How mastering the art of scuttlebutt can generate alpha

September 20, 2023
Written by Sharon Wang
How mastering the art of scuttlebutt can generate alpha

As seen in the Globe & Mail on September 20, 2023 (for subscribers only)

What is ‘scuttlebutt’? And, how can using scuttlebutt generate alpha—that coveted, yet often illusive investment metric that measures excess return relative to a benchmark index? The etymology of the term comes from seafarers early in the 20th century. The ‘scuttle-butt’ was the cask of potable water on the ship’s deck where sailors congregated and gossiped while at sea. Think of it as the nautical version of the caffé klatch or office water cooler chit chat.

Contrary to popular belief, successful investing over the long term is not only about parsing data; today, any beefy computer can do that. Consistently generating alpha, will generally mean diverging from the consensus view. This requires other skills, and some of these, like mastering the art of scuttlebutt, are not taught in business schools but are learned on the job.

Why scuttlebutt matters

To be clear, scuttlebutt does not mean trading on insider information. Instead, it involves being a dogged investigator, much like an ace reporter or forensic expert, to gain a deeper understanding of a company’s business from multiple viewpoints. Scuttlebutt complements financial analysis by adding a qualitative component to the quantitative data that builds a mosaic from non-material and non-public information. An example would be meeting with restaurant franchisees about customer traffic, customer menu preferences or average ticket size to understand the payback of a location, or meeting with a farmer about what is most important for them to better understand issues relating to AgTech companies. The goal is to bring the company’s numbers to life and assist in determining if it is likely to be a good investment.

How to use scuttlebutt to gain differential insights

Once there’s a deep understanding of the company’s financials, it’s time to get to work. This means reaching out to both internal and external stakeholders. Internal stakeholders can include management, employees, owners, and even former employees. External stakeholders may include suppliers, customers, creditors, shareholders, government agencies, as well as competitors and industry experts.

In our highly digital age, it is amazing how much valuable information can be collected by simply making a phone or Zoom call or meeting someone for a coffee. Beyond annual reports and shareholder meetings, this is how to gain a deeper understanding on such factors as:  How the company makes money and how much is recurring revenue; how could a competitor hurt the business, and what keeps the owners/managers up at night? And, perhaps most importantly, what is the quality of the management team?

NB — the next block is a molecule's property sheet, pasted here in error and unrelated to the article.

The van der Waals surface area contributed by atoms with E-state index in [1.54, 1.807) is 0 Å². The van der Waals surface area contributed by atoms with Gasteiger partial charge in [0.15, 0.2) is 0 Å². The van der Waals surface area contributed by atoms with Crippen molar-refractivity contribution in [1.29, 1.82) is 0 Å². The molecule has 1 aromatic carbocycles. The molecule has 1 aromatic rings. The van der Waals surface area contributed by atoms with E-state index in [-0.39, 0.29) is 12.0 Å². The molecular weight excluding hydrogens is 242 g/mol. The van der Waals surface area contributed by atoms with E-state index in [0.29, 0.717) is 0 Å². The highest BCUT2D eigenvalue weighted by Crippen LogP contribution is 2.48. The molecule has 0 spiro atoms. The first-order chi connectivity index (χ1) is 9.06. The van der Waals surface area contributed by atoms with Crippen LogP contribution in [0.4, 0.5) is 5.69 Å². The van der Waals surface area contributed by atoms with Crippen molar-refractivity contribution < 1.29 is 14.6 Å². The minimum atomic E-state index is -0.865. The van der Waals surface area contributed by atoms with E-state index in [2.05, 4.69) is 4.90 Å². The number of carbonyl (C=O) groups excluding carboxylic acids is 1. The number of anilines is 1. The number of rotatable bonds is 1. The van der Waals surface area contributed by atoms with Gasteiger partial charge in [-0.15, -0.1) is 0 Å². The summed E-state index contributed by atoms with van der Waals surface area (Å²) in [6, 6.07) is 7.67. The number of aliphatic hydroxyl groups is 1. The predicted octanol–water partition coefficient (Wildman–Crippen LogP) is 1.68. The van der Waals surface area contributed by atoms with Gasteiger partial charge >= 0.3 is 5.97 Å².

Other sources of quality information include accessing interviews with industry experts and reading meeting transcripts from services such as AlphaSense and Tegus, surfacing insights about the company culture and personnel changes and job postings through LinkedIn and Glassdoor, as well as from blogs, message boards, forums, and review sites. Google Trends, Google Adwords, and ChatGPT can provide further insights on the popularity of firm’s products or services.

Fundamental, bottom-up investors have an affinity for scuttlebutt because they search for something “awesome around the edges” that others may overlook. It will come as no surprise that Warren Buffett is a proponent of scuttlebutt. One famous example is The Great Oil Scandal of 1963. American Express had extended a large loan to Allied Crude Vegetable Oil, a salad oil company. The loan was based on collateral of $150 million of oil. It turned out that the company faked its inventory by filling its tanks with seawater and only a small amount of oil which floated on top and was undetected by inspectors. This created substantial loan losses for American Express and its stock rapidly dropped 50%; consensus was the company could go bankrupt. Buffett tested this consensus view by visiting local restaurants. What he saw was that customers were still happily paying for their meals with AmEx credit cards. He concluded the customer franchise remained solid and he took a 5% position in the company. The subsequent recovery in AmEx shares generated tremendous profits for Buffett well in excess of the returns of S&P 500 during 1964-1967.

With the growing abundance of public company information and data, the notion of adding a scuttlebutt or “boots-on-ground” component may be seen to be antiquated and superfluous. Nothing could be further from the truth. If everyone else is consuming the same information and coming to the same or similar conclusions, having an investing edge is essential to assist in generating alpha. Just ask Buffett.


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